|Your host country will have some say in how you do business. It could end up being a ‘worst of both worlds’ situation
|You can trade on your existing business name, potentially increasing global awareness
|If anything goes wrong with the overseas branch, the reputation of the parent company will be sullied by association
|If the country has a double-tax agreement with the UK, you will pay less in business taxes
|If the host country does not have a double tax agreement, you may be taxed twice – on local and global profits
|The same decision-makers, usually a board of directors, will oversee the parent company and the branch. This creates consistency
|A corporation may adopt one, universal way of doing business without taking country nuances into account. Great if this method is profitable, less so if it’s not
|You will retain full control and liability over the branch, including absorbing any profit to prop up underperforming markets
|If the branch runs at a loss or needs to file for bankruptcy, the parent company is responsible. There is no clean break
And now, let’s consider the implications of starting a new company.
|Pros of opening an international LLC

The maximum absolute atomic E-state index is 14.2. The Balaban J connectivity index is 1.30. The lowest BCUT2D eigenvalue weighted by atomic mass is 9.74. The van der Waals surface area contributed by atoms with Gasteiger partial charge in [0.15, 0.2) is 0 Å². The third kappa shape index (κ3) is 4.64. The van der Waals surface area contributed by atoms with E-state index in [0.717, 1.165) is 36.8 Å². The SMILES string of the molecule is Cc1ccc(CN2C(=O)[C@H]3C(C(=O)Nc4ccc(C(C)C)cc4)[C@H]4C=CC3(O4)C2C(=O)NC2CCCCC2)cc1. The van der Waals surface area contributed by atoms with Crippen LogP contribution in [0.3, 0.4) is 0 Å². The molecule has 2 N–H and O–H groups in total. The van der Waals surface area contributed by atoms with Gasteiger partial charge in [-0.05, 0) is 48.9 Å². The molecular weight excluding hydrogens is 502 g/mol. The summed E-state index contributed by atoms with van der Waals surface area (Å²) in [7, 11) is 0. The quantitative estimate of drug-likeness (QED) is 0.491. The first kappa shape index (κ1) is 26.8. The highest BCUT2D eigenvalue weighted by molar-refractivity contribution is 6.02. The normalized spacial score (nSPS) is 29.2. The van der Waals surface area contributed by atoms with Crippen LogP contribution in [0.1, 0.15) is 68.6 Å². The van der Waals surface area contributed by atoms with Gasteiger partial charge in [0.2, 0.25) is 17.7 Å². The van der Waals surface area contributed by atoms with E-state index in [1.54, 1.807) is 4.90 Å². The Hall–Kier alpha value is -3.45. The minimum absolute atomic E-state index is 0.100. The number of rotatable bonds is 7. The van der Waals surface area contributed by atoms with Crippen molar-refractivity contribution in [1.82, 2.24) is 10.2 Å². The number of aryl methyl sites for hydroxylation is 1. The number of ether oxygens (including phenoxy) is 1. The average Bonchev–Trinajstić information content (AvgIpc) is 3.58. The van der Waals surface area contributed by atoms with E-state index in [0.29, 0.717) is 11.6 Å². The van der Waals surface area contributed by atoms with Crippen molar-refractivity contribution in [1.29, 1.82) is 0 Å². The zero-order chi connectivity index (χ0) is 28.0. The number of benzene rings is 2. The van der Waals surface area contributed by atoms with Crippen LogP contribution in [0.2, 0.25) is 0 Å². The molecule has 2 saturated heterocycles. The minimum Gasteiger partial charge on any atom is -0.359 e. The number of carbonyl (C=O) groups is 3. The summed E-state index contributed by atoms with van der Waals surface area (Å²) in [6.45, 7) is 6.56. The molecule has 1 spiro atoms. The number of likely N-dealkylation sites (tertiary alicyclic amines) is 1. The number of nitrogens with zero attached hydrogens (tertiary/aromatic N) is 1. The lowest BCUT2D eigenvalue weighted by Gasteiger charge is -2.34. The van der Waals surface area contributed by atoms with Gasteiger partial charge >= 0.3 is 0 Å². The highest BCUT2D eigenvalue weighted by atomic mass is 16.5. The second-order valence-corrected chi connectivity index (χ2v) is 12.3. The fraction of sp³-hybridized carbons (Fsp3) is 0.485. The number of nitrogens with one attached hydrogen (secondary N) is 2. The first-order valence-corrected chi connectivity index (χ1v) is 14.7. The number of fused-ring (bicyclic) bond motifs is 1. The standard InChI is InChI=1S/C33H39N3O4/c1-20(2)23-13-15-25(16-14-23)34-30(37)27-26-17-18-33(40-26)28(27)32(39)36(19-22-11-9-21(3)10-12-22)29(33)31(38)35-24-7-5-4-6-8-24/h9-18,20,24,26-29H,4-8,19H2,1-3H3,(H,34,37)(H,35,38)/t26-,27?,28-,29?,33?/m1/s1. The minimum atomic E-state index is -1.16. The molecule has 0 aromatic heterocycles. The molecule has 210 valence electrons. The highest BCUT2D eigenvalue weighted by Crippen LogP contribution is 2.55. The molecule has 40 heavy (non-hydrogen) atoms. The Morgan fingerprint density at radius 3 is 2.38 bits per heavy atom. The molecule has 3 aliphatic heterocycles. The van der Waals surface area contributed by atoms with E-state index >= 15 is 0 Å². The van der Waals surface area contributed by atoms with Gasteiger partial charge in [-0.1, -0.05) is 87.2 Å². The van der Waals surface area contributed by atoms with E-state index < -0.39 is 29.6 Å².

|Cons of opening an international LLC
|An LLC is responsible for its own finances. If the business is in debt, the parent company is not legally obliged to pay
|If the owner of an LLC does not separate business and personal expenses, they may need to cover losses from their pocket
|An LLC is a clean slate, with no pre-existing baggage attached to the parent company
|You may not be able to use the same name as your parent company
|Business owners can appoint a management team to operate the business, taking a hands-off approach
|Local managers may have different views on how to do business and have the final say on decisions. This can lead to friction
|Fees, taxes and expenses are often quite favourable for an LLC
|If a key director of the business quits, the company may be forced to wind up
There is no right or wrong answer here. It all depends on what you are hoping to achieve through your business venture, and how you intend to go about it. Take a look in more detail about the differences between these approaches and make a judgment call.
How much does it cost to start a business overseas?
As always, this varies. It all depends on where you would like to start your business. Let’s take three different countries as an example.
New Zealand was declared the easiest country to do business in, so you may be attracted to the idea of expanding here. In New Zealand, you must pay NZ$115 to register your business but that’s it – you will not need any capital. The average wage in New Zealand is NZ$53,000 PA, and you are not obliged to pay social security taxes on a salary. This means you will not incur too many costs on top of this wage aside from income and corporation taxes.